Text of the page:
Superman

dad

Photo credit: Emerging Gently.

He was four-foot something tall flash of energy under a platinum-blonde head of hair scrambling along the scree slope. They were on one of their many fishing trips in the rivers and lakes north of the city they lived in. In spite of having gone on many of these fishing trips, the little boy could not recall many times when they actually caught a fish. Catching fish was almost an after-thought. It was the journey–a few hours in the car, followed by a one or two-hour hike to the lake of choice for the day, and the peaceful time together at that lake that were the main events. Catching fish was a bonus that came along from time to time. Continue reading

Family estrangements

Many an ex-Christian Scientist acquaintance of mine has spoken of being estranged from their still-in-Christian Science family members. I’ve often felt that I couldn’t personally relate to their situations simply because I have no family that remains in Christian Science. My parents and myself were the only ones on either side of my family that stayed with Christian Science, and my parents are dead. The cousins I have that had exposure to Christian Science, or went to Sunday School all are hostile or ambivalent about it. Most of them think Christian Science is a huge bucket of crazy. Continue reading

Thoughts On Fathers’ Day

Today is Fathers’ Day. As many on Facebook have done, I posted as my profile pic, a picture of my Dad. Unlike many others I’ve seen posted, I don’t share the camera space with him. My cousin does. It was taken during a visit she and her husband had with him the summer before he died. It is also the last known picture that was ever taken of Dad. He died later that same year. I’ve looked at this picture often, and even posted it last year on Fathers’ Day. Even nearly five years since his death, it still brings a tear to my eye when I look at it. Continue reading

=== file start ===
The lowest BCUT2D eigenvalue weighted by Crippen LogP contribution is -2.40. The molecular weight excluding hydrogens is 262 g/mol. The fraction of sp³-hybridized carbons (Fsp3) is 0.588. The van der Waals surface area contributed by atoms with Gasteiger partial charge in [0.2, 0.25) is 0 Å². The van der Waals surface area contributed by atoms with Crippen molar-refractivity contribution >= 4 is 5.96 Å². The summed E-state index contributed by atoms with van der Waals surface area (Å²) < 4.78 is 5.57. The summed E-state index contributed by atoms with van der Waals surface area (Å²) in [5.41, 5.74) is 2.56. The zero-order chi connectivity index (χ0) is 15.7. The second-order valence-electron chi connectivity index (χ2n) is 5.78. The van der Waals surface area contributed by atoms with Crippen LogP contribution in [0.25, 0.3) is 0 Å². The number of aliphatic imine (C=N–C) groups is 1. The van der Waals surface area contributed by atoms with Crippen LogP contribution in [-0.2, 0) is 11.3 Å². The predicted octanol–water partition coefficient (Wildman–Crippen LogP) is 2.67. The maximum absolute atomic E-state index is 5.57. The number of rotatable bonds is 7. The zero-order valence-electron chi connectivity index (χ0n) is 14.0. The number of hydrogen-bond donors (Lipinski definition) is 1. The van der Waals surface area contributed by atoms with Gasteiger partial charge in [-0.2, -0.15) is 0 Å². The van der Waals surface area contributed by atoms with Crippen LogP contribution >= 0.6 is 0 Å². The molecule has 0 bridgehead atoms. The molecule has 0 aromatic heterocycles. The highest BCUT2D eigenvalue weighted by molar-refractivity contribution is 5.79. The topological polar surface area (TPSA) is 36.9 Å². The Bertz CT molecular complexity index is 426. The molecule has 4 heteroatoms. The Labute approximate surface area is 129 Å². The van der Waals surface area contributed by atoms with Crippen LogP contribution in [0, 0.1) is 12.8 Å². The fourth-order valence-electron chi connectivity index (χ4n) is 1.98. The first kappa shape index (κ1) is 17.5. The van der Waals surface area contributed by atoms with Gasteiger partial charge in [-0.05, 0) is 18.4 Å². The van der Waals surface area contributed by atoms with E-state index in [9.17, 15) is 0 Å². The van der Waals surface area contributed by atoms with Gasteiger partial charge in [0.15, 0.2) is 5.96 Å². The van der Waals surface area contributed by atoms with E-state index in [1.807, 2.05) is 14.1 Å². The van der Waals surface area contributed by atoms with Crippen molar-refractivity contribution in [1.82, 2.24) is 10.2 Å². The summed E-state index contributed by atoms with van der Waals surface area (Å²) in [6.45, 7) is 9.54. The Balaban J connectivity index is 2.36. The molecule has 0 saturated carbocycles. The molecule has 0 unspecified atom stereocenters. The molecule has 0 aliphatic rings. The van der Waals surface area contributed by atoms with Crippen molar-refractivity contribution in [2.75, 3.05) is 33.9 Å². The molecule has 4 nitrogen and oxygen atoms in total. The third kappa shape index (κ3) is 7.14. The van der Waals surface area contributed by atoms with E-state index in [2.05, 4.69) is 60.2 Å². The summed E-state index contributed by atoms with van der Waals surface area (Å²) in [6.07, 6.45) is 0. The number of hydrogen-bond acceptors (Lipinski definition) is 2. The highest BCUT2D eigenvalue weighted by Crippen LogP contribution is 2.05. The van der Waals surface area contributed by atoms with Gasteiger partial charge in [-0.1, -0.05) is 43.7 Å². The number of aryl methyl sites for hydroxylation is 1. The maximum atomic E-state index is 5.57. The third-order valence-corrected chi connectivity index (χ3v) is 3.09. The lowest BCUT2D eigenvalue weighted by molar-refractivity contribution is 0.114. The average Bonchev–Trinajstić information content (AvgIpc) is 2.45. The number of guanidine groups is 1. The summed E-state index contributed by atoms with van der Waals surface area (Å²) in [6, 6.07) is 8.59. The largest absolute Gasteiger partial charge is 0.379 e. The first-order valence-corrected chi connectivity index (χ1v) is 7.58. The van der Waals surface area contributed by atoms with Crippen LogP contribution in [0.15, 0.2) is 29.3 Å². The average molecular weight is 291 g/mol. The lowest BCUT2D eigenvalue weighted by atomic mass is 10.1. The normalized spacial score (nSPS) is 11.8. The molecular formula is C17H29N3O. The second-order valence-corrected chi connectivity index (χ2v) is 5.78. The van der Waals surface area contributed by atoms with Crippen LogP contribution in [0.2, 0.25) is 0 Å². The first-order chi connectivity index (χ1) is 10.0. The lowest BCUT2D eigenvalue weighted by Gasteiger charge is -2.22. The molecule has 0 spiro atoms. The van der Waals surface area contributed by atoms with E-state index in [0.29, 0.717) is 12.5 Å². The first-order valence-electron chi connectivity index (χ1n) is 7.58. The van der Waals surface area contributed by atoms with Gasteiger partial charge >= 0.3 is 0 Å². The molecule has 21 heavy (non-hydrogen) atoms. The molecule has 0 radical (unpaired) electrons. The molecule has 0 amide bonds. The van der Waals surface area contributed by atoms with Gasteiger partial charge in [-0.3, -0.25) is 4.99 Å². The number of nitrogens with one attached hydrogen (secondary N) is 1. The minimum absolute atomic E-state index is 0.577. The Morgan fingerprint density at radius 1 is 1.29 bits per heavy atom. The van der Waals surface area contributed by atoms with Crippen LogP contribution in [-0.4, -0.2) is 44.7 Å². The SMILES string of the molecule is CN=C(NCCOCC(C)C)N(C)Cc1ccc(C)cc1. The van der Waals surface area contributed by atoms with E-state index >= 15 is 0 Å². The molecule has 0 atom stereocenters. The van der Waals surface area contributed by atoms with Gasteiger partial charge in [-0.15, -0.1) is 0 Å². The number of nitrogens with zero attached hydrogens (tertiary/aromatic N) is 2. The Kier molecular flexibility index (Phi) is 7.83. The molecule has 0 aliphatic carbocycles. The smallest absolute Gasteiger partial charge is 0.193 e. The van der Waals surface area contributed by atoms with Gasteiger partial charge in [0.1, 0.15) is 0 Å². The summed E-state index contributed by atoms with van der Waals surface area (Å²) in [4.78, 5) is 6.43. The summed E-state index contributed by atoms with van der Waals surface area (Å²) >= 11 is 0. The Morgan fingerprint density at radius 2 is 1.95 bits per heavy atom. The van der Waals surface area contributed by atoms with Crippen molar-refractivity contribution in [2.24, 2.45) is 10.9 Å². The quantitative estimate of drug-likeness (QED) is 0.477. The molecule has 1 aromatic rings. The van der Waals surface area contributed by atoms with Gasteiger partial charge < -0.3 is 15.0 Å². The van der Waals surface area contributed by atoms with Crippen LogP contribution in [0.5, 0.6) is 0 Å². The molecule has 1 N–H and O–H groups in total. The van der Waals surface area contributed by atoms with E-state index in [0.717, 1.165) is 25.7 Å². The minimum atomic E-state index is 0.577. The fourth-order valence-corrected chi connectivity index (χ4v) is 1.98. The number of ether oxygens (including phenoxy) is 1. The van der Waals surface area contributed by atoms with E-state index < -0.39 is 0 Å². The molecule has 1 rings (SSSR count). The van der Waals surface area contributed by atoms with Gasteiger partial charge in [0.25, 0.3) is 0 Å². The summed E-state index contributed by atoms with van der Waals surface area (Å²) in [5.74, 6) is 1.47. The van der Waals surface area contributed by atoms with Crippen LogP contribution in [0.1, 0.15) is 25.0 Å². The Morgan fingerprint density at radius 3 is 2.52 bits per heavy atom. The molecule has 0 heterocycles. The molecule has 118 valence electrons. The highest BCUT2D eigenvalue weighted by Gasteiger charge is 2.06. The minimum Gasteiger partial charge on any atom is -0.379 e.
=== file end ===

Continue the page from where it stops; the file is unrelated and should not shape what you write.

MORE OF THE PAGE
Big Doubt

One might ask me, “what is/was your biggest doubt about the efficacy of Christian Science?” In answer to that, I offer three words: my younger brother. He had a motor condition known as cerebral palsy. In Christian Science-speak, it would be called a belief of cerebral palsy. Yeah, it’s not real (in the fairy-land of Christian Science)–but try telling that to those who have it, or those who care for those who do. Oh, how many times my teenaged self tried to deny the “reality” of my brother’s condition while I was either feeding him dinner or getting him dressed. Cerebral palsy comes in varying degrees of severity. There are many who live quite independent and full lives with it, becoming in some cases well known as actors and comedians, or in many other fields of endeavour. Others, such as my brother, have it in it’s most severe form–rendering them unable to walk, talk, or care for themselves in any way. Many people who are born with this condition as severe as my brother had it do not live much beyond age 30. My brother made it to 16. He died in 1985, the year I graduated from high school. I had just turned 18. I grew up fast. I did not take it well. Continue reading